Freedom of Movement & COVID-19: Lockdowns
The case of Gerner & Anor v State of Victoria as the name suggests centres around the lockdowns in Victoria. The question for the High Court was whether the state government had arbitrarily restricted a supposed right of implied freedom of movement.
Freedom of Movement: Does the right exist?
The Court found that it does not. The Court frames the question in terms of the state and federal dynamic. The Constitution if it were to provide for an implied right of freedom, would then restrict the power of the states to make laws. The implication is that the Constitution would then prohibit states from making laws allowing for lockdowns under the state-based Public Health and Wellbeing Act 2008 (Vic).
The High Court argued that the states restrict movement on a daily basis. The Court demonstrated the necessity of this by referring to common state provisions such as incarceration, town planning, traffic regulations, private property and so forth.
The High Court referred to the previous precedent to support their judgment. The precedent reiterated that the implied freedom of communication is limited to political communication. It is not a broad freedom. The Court has also stated in the past that the implied right can be further restricted. Therefore, the plaintiff who had lost revenue could not, nor did they plead that the lockdown restricted political communication. An example would be a political protest which is an implied right of political communication with has the side effect or ancillary of movement associated with it. Whether that would succeed is still a different matter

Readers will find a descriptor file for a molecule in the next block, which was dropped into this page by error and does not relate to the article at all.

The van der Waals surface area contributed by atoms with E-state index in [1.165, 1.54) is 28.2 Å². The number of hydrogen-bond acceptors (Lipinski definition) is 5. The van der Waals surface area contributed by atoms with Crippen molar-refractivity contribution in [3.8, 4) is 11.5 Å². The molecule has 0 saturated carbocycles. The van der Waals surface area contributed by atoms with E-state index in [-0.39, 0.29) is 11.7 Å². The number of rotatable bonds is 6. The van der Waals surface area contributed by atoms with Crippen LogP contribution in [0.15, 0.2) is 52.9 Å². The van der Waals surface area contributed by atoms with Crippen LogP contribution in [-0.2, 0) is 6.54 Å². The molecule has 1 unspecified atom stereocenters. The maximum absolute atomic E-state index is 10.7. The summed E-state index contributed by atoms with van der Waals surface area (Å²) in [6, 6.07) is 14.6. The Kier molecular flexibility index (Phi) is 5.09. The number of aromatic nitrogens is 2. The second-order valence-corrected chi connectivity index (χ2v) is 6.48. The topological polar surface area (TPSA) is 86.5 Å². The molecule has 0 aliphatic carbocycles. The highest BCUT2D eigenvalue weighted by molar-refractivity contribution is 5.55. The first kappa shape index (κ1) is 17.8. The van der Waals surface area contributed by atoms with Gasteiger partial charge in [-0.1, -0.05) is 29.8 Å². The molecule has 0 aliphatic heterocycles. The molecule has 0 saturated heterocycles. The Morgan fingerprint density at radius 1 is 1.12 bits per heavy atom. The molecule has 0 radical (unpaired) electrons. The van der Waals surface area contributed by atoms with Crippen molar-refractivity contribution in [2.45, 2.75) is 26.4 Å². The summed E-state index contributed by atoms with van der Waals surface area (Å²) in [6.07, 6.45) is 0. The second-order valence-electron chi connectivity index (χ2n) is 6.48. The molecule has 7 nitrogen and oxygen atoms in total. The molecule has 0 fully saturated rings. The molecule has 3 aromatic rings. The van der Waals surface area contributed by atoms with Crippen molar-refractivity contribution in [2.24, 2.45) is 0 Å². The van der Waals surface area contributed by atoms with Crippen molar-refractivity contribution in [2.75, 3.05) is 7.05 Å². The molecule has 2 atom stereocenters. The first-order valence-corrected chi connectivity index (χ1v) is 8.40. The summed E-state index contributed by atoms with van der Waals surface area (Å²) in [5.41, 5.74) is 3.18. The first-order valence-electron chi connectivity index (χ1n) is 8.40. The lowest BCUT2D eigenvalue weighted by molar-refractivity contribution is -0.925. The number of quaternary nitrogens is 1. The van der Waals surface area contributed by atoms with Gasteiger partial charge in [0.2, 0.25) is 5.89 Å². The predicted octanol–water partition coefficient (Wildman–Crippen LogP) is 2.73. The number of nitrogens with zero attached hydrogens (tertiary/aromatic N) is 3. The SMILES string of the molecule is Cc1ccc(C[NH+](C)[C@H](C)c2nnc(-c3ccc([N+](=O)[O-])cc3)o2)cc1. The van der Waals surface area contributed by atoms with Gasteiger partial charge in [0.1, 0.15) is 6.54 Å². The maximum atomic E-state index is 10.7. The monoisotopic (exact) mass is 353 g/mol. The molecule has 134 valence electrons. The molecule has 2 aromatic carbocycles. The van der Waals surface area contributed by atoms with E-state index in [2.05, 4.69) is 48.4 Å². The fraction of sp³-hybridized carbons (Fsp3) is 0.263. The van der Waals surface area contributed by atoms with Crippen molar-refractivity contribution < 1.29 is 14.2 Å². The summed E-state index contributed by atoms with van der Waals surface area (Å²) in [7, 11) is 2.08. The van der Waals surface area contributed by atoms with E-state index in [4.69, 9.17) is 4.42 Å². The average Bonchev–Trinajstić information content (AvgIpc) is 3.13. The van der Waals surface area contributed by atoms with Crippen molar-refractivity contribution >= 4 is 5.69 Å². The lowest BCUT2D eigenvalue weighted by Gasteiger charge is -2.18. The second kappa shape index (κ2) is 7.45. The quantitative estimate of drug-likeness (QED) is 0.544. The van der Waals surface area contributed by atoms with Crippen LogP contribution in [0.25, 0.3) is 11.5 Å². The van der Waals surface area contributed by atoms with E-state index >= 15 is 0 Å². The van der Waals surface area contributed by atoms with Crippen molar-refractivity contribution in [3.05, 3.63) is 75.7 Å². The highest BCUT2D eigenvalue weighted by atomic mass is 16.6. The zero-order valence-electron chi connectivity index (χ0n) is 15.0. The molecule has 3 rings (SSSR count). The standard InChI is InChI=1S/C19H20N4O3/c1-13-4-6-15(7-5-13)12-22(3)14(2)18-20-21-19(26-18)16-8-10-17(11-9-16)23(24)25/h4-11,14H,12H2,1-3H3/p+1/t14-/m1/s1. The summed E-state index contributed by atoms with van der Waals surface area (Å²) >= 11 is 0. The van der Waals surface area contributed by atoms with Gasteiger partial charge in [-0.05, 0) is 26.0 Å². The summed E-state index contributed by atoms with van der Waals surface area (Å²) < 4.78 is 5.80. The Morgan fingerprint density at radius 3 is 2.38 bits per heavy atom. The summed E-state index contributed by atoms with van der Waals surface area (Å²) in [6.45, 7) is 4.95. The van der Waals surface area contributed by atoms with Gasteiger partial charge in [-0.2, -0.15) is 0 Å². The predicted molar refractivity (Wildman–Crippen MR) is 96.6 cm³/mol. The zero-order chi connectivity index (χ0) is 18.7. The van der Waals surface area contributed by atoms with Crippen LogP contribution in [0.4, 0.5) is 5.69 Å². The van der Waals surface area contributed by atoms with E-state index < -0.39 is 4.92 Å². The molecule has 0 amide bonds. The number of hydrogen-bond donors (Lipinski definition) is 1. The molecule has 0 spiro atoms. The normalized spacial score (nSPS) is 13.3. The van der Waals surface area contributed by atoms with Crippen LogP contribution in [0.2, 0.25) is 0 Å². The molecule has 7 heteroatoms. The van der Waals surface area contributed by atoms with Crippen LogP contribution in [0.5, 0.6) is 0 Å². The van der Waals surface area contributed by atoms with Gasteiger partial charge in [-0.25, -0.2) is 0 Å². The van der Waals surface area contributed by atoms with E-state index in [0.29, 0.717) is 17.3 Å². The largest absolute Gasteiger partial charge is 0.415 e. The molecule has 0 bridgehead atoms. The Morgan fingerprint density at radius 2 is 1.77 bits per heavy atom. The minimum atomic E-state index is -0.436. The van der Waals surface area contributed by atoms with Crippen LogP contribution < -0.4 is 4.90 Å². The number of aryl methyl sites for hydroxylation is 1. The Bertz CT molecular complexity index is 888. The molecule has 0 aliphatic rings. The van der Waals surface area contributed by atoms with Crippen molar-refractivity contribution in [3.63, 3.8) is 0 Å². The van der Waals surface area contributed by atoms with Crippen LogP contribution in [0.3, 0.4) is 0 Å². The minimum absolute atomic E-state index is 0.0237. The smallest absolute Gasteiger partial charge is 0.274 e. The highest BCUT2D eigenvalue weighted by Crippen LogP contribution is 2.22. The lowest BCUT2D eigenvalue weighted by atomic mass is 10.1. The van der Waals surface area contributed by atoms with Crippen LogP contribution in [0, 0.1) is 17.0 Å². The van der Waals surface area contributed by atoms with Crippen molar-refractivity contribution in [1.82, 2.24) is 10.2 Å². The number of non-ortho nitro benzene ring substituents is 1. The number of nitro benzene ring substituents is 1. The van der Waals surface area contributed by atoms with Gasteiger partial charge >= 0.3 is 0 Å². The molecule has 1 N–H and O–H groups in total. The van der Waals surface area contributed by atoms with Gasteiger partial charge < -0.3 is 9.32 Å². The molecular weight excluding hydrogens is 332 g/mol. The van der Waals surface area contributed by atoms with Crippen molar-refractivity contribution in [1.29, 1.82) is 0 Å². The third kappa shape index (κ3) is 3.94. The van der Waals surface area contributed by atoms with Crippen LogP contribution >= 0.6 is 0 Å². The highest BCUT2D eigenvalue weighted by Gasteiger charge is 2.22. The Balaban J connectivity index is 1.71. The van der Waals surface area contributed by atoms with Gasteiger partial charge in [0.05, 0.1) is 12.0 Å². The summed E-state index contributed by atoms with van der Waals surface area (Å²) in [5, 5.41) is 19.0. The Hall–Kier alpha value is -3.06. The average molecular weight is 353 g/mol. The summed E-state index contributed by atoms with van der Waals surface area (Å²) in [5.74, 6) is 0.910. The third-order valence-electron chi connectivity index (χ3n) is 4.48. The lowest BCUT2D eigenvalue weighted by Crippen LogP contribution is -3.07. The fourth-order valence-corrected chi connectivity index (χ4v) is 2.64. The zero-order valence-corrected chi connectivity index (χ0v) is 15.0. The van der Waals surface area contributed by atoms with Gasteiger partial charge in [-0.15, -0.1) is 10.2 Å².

Purpose of s 92 of the Constitution
To counter the plaintiff’s argument the High Court relied upon the material from the 1897 Sydney Convention. This material explained that the original purpose of s 92 was to prevent restrictions on trade at the border. In other words, it dealt with duties. Furthermore, the same provision back in 1897 was not viewed as allowing complete freedom. Rather, the provision would still allow for states to intervene. Examples of when they could intervene included issues such as contagious diseases affecting persons and animals.